Recognising the vulnerabilities of Pacific Island Countries to climate change-induced disasters and associated economic shocks, Forum Leaders saw the need for an innovative financing mechanism to help the region access resources for building resilience and disaster preparedness.  The need to invest in disaster risk reduction is strongly supported by global research which shows that every $1 invested in disaster preparedness saves up to $7 in recovery costs. In other words, it is more cost effective and sensible to be proactive and investing in disaster preparedness and climate proofing upfront than to spend resources on responding and rebuilding after disasters have struck.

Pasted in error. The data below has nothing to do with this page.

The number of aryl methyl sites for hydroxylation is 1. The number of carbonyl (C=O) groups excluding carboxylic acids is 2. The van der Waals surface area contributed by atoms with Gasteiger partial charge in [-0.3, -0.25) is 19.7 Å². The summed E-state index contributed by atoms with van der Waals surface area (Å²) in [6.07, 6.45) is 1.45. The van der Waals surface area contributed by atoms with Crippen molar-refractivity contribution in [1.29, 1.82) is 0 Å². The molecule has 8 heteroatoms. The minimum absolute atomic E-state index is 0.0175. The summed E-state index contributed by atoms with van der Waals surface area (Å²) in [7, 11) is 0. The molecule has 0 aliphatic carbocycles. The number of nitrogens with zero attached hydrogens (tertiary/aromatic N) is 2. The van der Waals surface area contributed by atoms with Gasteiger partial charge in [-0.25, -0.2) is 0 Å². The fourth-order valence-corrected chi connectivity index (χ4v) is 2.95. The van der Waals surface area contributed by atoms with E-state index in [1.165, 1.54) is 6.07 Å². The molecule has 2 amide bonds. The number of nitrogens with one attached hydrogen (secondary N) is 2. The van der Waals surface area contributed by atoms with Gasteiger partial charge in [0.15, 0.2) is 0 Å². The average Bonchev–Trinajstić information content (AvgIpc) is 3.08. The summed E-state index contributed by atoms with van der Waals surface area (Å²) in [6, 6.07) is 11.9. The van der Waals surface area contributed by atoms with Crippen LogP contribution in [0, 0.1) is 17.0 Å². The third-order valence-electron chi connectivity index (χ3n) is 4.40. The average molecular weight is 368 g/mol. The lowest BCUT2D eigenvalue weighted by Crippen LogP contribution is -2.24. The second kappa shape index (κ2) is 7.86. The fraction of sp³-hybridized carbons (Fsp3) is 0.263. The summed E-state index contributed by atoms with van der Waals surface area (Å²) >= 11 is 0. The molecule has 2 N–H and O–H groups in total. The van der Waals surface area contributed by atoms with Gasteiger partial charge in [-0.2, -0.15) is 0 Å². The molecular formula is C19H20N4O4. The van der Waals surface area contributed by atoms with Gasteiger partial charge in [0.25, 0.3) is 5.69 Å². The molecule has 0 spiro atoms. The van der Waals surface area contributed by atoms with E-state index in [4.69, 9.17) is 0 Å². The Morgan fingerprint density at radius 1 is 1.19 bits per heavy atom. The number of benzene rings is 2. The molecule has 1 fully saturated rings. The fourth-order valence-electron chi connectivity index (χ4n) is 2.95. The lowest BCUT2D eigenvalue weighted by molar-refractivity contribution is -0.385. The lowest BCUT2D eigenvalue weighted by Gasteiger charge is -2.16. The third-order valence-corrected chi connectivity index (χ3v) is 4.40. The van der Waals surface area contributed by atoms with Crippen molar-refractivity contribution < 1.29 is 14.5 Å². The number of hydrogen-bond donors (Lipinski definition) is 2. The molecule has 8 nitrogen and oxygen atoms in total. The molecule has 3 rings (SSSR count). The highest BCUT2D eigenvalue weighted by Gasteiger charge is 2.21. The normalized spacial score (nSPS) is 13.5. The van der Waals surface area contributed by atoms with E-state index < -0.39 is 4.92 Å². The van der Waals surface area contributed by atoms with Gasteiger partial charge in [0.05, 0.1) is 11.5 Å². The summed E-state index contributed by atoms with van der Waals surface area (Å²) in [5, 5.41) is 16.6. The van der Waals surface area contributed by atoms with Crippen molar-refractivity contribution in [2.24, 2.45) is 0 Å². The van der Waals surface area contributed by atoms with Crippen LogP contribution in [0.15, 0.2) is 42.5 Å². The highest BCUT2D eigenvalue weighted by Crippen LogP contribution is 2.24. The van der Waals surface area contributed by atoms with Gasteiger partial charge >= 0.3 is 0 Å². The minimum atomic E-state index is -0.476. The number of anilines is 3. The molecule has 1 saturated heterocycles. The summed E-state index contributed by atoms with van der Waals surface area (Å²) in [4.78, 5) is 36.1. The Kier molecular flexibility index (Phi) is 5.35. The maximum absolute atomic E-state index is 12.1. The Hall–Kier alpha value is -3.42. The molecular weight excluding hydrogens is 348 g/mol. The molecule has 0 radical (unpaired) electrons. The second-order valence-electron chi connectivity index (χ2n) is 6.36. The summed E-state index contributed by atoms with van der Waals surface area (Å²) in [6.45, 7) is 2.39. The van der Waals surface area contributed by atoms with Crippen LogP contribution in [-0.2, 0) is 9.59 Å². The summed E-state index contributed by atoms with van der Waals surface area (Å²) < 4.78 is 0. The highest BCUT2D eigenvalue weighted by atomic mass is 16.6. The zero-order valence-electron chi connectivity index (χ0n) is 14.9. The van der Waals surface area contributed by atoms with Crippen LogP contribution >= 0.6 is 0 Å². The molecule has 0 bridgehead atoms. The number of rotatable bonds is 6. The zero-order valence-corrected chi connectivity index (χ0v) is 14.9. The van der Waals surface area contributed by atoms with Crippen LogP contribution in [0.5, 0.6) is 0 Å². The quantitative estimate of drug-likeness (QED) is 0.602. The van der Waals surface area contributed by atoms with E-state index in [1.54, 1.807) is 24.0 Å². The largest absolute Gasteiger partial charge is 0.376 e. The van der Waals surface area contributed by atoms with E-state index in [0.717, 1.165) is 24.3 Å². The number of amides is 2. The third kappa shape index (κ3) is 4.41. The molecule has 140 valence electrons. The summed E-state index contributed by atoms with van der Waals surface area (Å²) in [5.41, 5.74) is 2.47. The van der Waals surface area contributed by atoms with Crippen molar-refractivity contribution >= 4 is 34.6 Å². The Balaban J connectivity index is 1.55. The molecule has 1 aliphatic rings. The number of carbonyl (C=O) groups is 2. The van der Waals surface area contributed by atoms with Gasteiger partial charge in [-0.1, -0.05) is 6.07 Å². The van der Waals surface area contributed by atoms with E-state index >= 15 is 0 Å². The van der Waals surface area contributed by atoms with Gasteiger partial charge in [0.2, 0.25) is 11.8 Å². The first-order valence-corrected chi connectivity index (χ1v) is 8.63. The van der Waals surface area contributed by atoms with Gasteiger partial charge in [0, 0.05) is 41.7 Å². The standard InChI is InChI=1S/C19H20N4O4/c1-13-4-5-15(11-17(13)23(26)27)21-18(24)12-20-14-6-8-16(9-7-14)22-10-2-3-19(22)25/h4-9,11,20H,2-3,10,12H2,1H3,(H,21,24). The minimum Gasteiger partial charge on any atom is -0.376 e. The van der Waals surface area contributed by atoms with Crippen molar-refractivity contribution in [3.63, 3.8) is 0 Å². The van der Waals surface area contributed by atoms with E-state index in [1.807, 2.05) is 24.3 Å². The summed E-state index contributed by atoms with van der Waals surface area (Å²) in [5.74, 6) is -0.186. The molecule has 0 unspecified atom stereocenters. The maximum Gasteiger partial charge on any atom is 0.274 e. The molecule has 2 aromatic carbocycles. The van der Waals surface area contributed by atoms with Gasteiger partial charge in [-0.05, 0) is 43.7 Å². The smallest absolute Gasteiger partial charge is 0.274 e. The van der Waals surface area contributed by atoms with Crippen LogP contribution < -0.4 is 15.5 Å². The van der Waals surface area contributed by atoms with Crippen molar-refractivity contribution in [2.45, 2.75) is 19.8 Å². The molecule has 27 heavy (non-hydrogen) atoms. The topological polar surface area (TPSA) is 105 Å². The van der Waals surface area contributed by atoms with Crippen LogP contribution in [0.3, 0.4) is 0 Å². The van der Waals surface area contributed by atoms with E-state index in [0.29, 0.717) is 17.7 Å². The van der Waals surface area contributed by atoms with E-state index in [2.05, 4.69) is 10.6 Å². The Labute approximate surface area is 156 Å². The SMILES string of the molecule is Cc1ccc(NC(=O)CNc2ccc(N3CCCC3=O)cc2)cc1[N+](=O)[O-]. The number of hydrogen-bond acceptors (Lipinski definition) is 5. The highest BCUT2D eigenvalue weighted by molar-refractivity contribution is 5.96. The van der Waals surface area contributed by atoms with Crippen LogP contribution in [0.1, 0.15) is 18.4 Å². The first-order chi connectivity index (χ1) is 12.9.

Pacific Leaders realised that the Sustainable Development Goals (SDGs) would not be achieved if we do not implement effective climate change action and disaster risk reduction measures that directly improve the lives of our people and communities. Most importantly, Forum Leaders understood the importance of undertaking concrete and tangible steps where it matters most, and that is at the community level. Critically, the emphasis was to look at developing a self-sustaining financing mechanism where resources could be delivered in a quick and efficient manner to build resilience at community levels before disasters strike.